Bottle nipples typically come labeled with different milk flow rates, which indicate how quickly the milk flows through the opening of the bottle nipple. The flow rate can vary between baby bottle brands.
If your baby is getting frustrated during feedings this may be a sign that they are ready to upgrade to the next size. It is best to use a slow flow nipple for newborns and infants, as it simulates the natural flow of breastmilk, and upgrading to a larger size isn't always necessary.
Here are some different types of nipples to choose from, and remember, you may have to try a few before you find one that both you and your breastfed baby are happy with.
While these are all great options, depending on your lifestyle and preferences, some of these nipple options may work better for your baby than others.
Traditional nipples are a great, affordable choice and will fit well with most standard baby bottles. Naturally shaped nipples are great for breastfed babies, as they are more similar to a mothers nipple, which can help the transition from breast to bottle.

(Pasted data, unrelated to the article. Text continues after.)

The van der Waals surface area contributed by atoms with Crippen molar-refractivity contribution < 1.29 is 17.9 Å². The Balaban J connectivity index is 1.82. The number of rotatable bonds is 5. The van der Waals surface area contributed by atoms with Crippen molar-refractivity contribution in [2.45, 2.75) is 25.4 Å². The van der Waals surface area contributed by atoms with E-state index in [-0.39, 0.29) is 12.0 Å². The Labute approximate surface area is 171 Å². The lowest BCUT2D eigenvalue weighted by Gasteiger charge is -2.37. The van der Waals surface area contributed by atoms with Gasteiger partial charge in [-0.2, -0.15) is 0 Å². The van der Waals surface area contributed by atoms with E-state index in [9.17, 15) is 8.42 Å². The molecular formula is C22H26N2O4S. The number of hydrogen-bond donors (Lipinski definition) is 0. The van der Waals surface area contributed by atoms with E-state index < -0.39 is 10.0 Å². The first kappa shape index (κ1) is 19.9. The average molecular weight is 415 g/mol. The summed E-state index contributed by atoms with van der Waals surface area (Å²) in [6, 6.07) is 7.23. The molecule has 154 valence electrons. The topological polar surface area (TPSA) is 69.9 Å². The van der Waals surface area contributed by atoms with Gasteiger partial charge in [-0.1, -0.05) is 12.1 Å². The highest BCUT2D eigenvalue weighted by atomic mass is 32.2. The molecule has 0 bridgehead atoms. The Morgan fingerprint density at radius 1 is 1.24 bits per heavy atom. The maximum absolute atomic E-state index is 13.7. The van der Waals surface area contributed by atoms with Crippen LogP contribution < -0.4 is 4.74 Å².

Anti-vacuum or Vented nipples are made specifically to help with gas and colic. Orthodontic Nipples are made to protect your baby's sensitive gums and teeth, especially while they are teething.
Multi-flow nipples make it easy to feed your baby multiple liquids, such as formula, breastmilk and juice from the same bottle, without the need for purchasing multiple bottle nipples with different hole sizes.
Silicone nipples are one of the most popular choices, as they are the most durable option, and do not absorb colour and odour.
Latex bottle nipples are loved by many babies for their similar feel to a mothers nipple, although they are not as durable and may have to be replaced every 4-6 weeks.